Lawn Pests and Grubs
Grubs are particularly troublesome as the damage they cause is only noticed when bald or brown patches appear in the lawn, and generally only at certain times of the year.
As soon as bug damage is noticed time is of the essence, do not delay, as large sections of lawn could disappear overnight.
We have insecticides to get rid of most bugs. Spray on or water in granules.
(from a healthy lawn to this in 6 days)
If lots of sod webworm moths are observed in the evening, watch for damage in about 10 - 14 days. This is when their eggs begin to hatch into caterpillars. These caterpillars chew off the grass blades close to the soil surface leaving brown stubble as damage. Early August is typically when we see the heaviest damage, although sometimes damage is also heavy in June. Insecticides should be applied to the surface of damaged areas.
An early warning sign of an infestation are small, brownish-gray moths flying around in late afternoon. These moths will lay eggs in your lawn and when the eggs hatch, the young caterpillars emerge and begin feeding on the grass blades. The damage looks similar to a badly cut lawn.
The larval stage of many different beetles, including the Japanese beetle. The grub lives below ground and feeds on the roots of tender grass plants that soon kills the plant. They are most destructive mid-late summer, but the damage they cause may not show up until early fall and by then, it's too late. The best time to control grubs is in early summer, just after they hatch. At this time they are very susceptible to treatment and just before they start causing extensive damage to your lawn.
Dull-brown, gray or nearly black caterpillars that are 1Â½" - 2" long. Some cutworms are spotted, others are striped. Usually they hide in the soil during the day and feed at night. They are the larvae of night-flying brown or grayish moths. Cutworms occasionally infest lawns. They feed on the leaves or cut off the grass near the soil and may do severe damage to seedlings of Bermudagrass, Bentgrass and ryegrass.
Armyworms can do major damage to a lawn if the population of the pests explodes.
Autumn armyworm damage often seems to appear suddenly overnight. The young armyworms do not eat very much. Almost all the damage is caused by the older caterpillars which eat more than all the other ages put together. Large
autumn armyworms will often â€œmarchâ€ into an un-infested area in search of food once an adjacent lawn has been defoliated. Simply mix about two tablespoons of a lemon-scented dishwashing detergent in one gallon of water and pour it over a one square foot area of the lawn. If armyworms are present, they will quickly come to the top of the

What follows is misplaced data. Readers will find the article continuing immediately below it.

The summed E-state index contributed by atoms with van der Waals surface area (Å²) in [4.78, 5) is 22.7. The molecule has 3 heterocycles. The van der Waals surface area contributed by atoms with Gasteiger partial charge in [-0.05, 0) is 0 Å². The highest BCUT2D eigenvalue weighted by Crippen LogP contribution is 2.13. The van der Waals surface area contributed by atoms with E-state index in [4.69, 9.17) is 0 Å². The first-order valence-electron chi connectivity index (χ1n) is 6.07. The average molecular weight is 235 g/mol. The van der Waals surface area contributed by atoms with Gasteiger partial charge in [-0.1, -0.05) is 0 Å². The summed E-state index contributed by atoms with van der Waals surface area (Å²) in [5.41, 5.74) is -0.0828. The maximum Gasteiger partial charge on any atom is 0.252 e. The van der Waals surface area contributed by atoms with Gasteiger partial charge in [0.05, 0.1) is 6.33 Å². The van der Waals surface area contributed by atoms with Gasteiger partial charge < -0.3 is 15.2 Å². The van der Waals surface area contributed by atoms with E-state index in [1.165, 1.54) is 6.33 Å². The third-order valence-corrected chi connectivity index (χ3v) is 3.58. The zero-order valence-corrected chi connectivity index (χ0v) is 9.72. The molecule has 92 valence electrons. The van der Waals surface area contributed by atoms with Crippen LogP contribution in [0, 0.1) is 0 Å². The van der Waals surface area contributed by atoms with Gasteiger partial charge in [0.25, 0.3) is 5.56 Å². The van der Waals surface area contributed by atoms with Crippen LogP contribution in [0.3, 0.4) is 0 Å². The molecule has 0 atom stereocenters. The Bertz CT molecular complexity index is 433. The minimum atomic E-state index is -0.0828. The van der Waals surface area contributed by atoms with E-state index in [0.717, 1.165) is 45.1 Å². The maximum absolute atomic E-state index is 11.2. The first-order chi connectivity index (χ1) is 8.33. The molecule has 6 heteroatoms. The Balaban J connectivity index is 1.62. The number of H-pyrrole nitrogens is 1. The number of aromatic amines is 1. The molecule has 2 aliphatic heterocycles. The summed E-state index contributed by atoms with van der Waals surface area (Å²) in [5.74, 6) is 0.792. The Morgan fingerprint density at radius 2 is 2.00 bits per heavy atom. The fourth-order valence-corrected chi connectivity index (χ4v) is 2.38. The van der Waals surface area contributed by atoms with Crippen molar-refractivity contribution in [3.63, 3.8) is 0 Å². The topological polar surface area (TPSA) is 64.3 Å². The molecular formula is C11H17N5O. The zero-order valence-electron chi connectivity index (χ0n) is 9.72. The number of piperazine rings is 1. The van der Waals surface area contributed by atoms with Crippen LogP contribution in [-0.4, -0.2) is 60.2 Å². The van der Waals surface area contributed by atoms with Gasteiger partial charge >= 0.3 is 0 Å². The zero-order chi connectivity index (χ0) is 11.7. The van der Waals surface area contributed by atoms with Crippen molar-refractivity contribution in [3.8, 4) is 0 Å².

Tip: To inspect your lawn for armyworms...
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Simply mix about two tablespoons of a lemon-scented dishwashing detergent in one gallon of water and pour it over a one square foot area of the lawn. If armyworms are present, they will quickly come to the top of the
Chinchbugs are surface-feeding insects and most damaging to St. Augustine grass. You may see them on grasses such as Zoysia, Bermuda, and Centipede, but infestations usually occur where high populations have built up on St. Augustine grass.
Adult chinch bugs are about 1/4" long and black with white wings folded over their backs. The insect mates early in the season when the temperature reaches 70 degrees Fahrenheit. The female lays eggs on roots, stems, leaves, leaf sheaths or crevices in nodes and other protected places. Eggs are laid over a 2 - 3 week period, with one female laying as many as 500 eggs.
Damage is most severe in drought years, and can be prevented by planting perennial ryegrass, fine leaf and tall Fescues. Regular moisture increases levels of naturally occurring fungi that help keep chinch bugs in check.
Leatherjackets are the larvae of the European Crane Fly or Daddy Long Legs as they are commonly known. The larvae cause damage to lawns by feeding on the roots of grass plants.
Adult Crane flies hatch from pupae in late July and August and lay their eggs in the ground within 24 hours of hatching. The larvae hatch about 2 weeks later and start to feed on grass roots, which continues through winter and into spring. They stop feeding in May/June when they will pupate in the soil. In general, they stay underground in the day and move up to the turf leaves at night. They are very sensitive to drying and do not survive if they are dried out by the sun. On very cloudy days when the turf is wet you can see the larvae in the turf. They are about 25mm long and have a grey/brown leathery skin.